A melancholy pathos shrouds a lone traveler in a large metropolis, especially one of great historical significance. I could not shake this feeling while in Istanbul. On my last night in the city, I walked out on the Galata Bridge across the Golden Horn, which separates the Sultanamet district of the city (once the home of the sultans) from Boyoglu (where Genoese and Venetian merchants once set up shop). Few spots rival this one as a place to size up some of the deeper currents of world history. One can see the Hagia Sophia in all its resplendent night-time glory, the church of one empire, the mosque of another, before becoming in the 1930s a museum, perhaps the most telling institution of modernity. From the bridge, one can glance out over the Bosophorus, the narrow passage of water that separates Europe from Asia; who controlled this passage controlled the destiny of millions. One can look up the Golden Horn toward the Fatih district, where the Patriarch of Constantinople, the worldwide leader of Orthodox Christians, resides, now behind guarded walls and the thick presence of Turkish police. One can look southwest from the bridge and see the Suleymaniye, the massive mosque built by Suleiman the Magnificent, the most powerful sultan of the Ottoman Empire and one of the most dominant rulers in world history. Had his forces sacked Vienna in 1529, how would we read history today? We arrive back at Cleopatra’s nose.

Beneath the sprawl of modern Istanbul and beneath the Ottoman legacy lies, of course, the memory of the Byzantine Empire, which ceased to exist on May 29, 1453. You can tell the perspective of the person you are talking to, Orhan Pamuk once observed, if they refer to this event as the Fall of Constantinople or the Conquest of Istanbul. Different narratives of this event and centuries-old accumulations of rival interpretations lend credence to either phrase. And if one digs back a little further, you will arrive, as I did, at the story of the Byzantine Emperor Basil, “the Bulgar Slayer,” and the ghoulish train of maimed Bulgars that he vanquished.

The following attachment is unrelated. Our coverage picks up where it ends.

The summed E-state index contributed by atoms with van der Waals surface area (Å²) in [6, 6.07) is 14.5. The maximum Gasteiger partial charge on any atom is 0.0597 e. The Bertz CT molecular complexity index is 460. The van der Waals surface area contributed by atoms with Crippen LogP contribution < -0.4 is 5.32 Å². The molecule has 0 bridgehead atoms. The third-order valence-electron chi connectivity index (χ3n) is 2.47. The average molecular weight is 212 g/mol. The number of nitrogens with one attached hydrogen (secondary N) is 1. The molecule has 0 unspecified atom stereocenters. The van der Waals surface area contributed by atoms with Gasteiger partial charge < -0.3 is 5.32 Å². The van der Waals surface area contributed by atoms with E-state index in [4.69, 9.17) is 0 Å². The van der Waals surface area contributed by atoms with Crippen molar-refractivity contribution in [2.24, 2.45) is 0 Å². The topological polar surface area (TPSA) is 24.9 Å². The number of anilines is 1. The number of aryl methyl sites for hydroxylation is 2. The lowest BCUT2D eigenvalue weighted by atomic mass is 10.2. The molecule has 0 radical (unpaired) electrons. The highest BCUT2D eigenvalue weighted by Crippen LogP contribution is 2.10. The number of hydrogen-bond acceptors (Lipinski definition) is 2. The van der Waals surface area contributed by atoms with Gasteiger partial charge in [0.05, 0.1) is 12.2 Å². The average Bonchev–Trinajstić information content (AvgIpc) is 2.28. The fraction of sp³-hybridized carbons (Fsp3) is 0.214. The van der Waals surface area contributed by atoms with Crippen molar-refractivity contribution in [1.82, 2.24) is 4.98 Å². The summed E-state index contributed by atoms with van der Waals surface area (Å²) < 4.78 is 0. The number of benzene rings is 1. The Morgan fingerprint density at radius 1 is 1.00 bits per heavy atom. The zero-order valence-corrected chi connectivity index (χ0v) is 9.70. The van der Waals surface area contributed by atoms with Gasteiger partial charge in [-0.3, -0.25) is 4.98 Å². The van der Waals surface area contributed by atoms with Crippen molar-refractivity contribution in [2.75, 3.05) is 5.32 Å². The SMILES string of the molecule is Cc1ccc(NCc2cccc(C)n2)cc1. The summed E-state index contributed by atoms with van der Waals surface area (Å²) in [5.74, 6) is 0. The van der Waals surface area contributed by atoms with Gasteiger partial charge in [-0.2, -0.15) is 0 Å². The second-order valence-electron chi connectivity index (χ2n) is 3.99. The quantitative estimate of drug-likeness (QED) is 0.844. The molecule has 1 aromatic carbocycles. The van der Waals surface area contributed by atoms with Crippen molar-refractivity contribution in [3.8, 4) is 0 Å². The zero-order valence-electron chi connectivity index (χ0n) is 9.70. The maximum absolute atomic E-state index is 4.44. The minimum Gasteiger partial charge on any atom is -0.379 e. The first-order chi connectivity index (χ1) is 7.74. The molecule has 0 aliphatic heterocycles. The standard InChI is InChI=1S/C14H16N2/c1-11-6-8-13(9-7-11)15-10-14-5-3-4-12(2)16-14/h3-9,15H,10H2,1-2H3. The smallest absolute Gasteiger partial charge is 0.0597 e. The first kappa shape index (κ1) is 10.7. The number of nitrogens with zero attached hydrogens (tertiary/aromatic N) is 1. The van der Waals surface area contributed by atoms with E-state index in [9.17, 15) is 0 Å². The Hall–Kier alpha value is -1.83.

For reasons not entirely clear to me, this image became to me a placeholder for the immensity and irretrievability of the past and for our limitations in encountering it. The study of history is a magnificent thing and there is much we can and ought to know. More precisely, penetrating knowledge of the past helps in the acquisition of prudence, that searching knowledge oriented toward foresight and virtuous action. At the same time, it would be arrogant—and therefore imprudent—to believe that the past can be “mastered,” definitively pinned down, encountered only in the spirit of ratio, discursive and analytic reasoning. The past also ought to awaken in us intellectus, a passive, more ruminative, poetic disposition of mind that enlarges the imagination in the very act of humbling it. Through intellectus, the manifold artifacts, beauty, and inscrutability of the past enable us to better “know thyself” by allowing us to see ourselves, in words of the poet Billy Collins, “stand[ing] in the tremble of thought / taking the vast outside into ourselves.” Or, in biblical language, it nudges us toward that “firm footing” that Pascal ardently desired, but only insofar as it helps us recognize that we know only in part, that we see in a glass darkly.

This essay is dedicated to Mark Schwehn, dear friend and mentor.

 

Thomas Albert (Tal) Howard directs the Center for Faith and Inquiry and is Professor of History at Gordon College in Wenham, Massachusetts. He is the author of God and the Atlantic: America, Europe, and the Religious Divide (Oxford, 2011).

 

Works Cited

Aquinas, Thomas. The Cardinal Virtues. Richard J. Regan, trans and ed. Indianapolis: Hackett Publishing.

Aristotle. The Poetics of Aristotle. Preston H. Epps, trans. Chapel Hill: The University of North Carolina Press, 1942.

Cicero. Selected Works. Michael Grant, trans. New York: Penguin Books, 1971.

Dante. Divine Comedy: Purgatorio. Jean and Robert Hollander, trans. New York: Anchor Books, 2003.

Gossman, Lionel. “The Boundaries of the City: A Nineteenth-Century Essay on ‘The Limits of Historical Knowledge’ [by Wilhelm Vischer].” History and Theory, Vol. 25 (2001): 41–49.

Hourani, Albert. A History of the Arab Peoples. London: Faber and Faber, 1991.

Pamuk, Orhan. Istanbul: Memories and the City. Maureen Freely, trans. New York: Vintage Books, 2004.

Pascal, Blaise. Pensées. A. J. Krailsheimer, trans. Revised Edition. New York: Penguin Books, 1995.

Pieper, Josef. Kleines Lesebuch von den Tugenden des menschlichen Herzens. Ostfildern: Schwabenverlag, 1988.

_____. Leisure: The Basis of Culture. Alexander Dru, trans. Indianapolis: Liberty Fund, 1952.

Steiner, George. Martin Heidegger. New York: Viking Press, 1978.

Endnotes

1.The following few paragraphs draw from material that I treated in Thomas Albert Howard, “Virtue Ethics and Historical Inquiry: The Case of Prudence,” in John Fea, Jay Green, and Eric Miller, eds., Confessing History: Explorations in Christian Faith and the Historian’s Vocation (Notre Dame: University of Notre Dame Press, 2010).

2.On the importance of prudence in the thought of Thomas Aquinas, see Daniel Mark Nelson, The Priority of Prudence: Virtue and Natural Law in Thomas Aquinas and the Implications for Modern Ethics (University Park, Pa.: Pennsylvania University Press, 1992).

3.This is reference to the Book of Wisdom, verse 15.